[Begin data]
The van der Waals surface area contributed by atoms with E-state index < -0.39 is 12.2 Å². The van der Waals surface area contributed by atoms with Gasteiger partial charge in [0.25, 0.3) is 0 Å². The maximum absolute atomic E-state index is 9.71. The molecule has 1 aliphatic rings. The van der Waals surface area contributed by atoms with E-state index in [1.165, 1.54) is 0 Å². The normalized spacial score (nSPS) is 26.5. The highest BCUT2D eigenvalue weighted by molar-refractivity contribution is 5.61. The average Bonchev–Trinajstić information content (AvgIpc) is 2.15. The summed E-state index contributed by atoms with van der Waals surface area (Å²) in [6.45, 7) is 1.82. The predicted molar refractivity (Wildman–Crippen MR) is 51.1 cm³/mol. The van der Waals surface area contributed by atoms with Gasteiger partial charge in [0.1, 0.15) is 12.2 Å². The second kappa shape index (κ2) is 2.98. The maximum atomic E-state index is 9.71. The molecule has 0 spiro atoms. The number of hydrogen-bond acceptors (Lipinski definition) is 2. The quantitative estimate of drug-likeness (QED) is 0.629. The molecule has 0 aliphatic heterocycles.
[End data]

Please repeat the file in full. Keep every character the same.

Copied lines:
The van der Waals surface area contributed by atoms with E-state index < -0.39 is 12.2 Å². The van der Waals surface area contributed by atoms with Gasteiger partial charge in [0.25, 0.3) is 0 Å². The maximum absolute atomic E-state index is 9.71. The molecule has 1 aliphatic rings. The van der Waals surface area contributed by atoms with E-state index in [1.165, 1.54) is 0 Å². The normalized spacial score (nSPS) is 26.5. The highest BCUT2D eigenvalue weighted by molar-refractivity contribution is 5.61. The average Bonchev–Trinajstić information content (AvgIpc) is 2.15. The summed E-state index contributed by atoms with van der Waals surface area (Å²) in [6.45, 7) is 1.82. The predicted molar refractivity (Wildman–Crippen MR) is 51.1 cm³/mol. The van der Waals surface area contributed by atoms with Gasteiger partial charge in [0.1, 0.15) is 12.2 Å². The second kappa shape index (κ2) is 2.98. The maximum atomic E-state index is 9.71. The molecule has 0 spiro atoms. The number of hydrogen-bond acceptors (Lipinski definition) is 2. The quantitative estimate of drug-likeness (QED) is 0.629. The molecule has 0 aliphatic heterocycles.